And perhaps you can imagine why I find these books so especially dissatisfying as they consider the monstrousness, or lack thereof, of teenaged girls. We are very quick, societally, to judge teenaged girls: how they talk, how they dress, what they like, how they spend their money, how they date, how they have sex, how they do this and that and every other damned thing in their lives. How much we must fear them, to judge them like we do.

No demographic needs to claim their monstrousness more than teenaged girls.

And instead, what authors of young-adult fantasy works continue to feed them is a steady diet of Nietzschean prescription: carefully constructed stories where they are prey, always prey, but never monsters, and in fact must take great care to never become monsters. These are instructional manuals about killing only the most overt of monsters, the ones who would rip your throat out, but never those that would deny your full humanity. These are instructional manuals about using only the tools that society has approved for you, never all the tools at your disposal. These are instructional manuals about #NotAllMen. But never, not once are these instructional manuals about how to become fearsome and powerful and self-determining and fucking monstrous.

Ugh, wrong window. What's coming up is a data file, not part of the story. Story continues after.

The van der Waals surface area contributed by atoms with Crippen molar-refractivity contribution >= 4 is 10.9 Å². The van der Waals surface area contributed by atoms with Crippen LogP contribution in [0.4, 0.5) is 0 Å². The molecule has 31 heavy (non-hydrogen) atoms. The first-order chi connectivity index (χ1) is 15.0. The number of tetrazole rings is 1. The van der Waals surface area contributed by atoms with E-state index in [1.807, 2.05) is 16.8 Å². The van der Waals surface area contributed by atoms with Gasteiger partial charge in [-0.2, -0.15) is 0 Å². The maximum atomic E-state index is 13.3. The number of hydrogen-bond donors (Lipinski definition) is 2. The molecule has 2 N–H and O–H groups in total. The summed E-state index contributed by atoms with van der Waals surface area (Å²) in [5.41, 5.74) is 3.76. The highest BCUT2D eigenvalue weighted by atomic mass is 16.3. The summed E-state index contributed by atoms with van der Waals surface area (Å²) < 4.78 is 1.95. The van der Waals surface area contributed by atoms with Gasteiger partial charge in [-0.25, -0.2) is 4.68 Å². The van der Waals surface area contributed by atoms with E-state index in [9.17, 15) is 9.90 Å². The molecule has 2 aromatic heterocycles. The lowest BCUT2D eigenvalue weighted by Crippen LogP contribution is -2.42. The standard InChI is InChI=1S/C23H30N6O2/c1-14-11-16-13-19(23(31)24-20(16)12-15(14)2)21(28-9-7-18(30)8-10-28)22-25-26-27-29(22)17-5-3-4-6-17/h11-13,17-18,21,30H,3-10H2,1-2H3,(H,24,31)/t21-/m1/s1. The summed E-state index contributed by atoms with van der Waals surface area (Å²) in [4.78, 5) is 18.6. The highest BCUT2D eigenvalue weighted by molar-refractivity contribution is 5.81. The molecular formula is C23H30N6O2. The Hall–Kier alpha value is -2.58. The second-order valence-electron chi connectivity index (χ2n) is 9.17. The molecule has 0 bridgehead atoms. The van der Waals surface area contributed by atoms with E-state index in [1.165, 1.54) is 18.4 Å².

There is, of course, a book—or a hundred books—underlying this review. But since we are not holding all these very polite narratives against the books themselves, it hardly seems fair to pick on the one that I happen to have read most recently or the one that makes me the most furious or the one that I remember the best. If you want that sort of story, that sort of polite service to an avoidance of monstrousness, those books are horrifyingly easy to find.

But if you want something with more teeth, more fang and claw, less politeness and more power, then I’ll let you know when I find it.

Before each conference, Sirens chair Amy Tenbrink posts monthly reviews of new-to-her fantasy and other interesting books by women, nonbinary, and trans authors. You can find all of her reviews at the Sirens Goodreads Group. We invite you to read along and discuss!


By day, Amy Tenbrink dons her supergirl suit and handles strategic and intellectual property transactions as an executive vice president of a major media company. By night, she dons her supergirl cape, plans literary conferences, bakes increasingly complicated pastries, and reads 150 books a year. She is a co-founder and current co-chair of Sirens, an annual conference dedicated to examining gender and fantasy literature. She likes nothing quite so much as monster girls, flagrant ambition, and a well-planned revolution.

One comment on “Amy’s Book Club: On Politeness and Monstrousness

  1. Posted by Katie A on May 26, 2021 at 8:00 pm |

    You should def check out Monstress by Marjorie Liu, if you haven’t already 🙂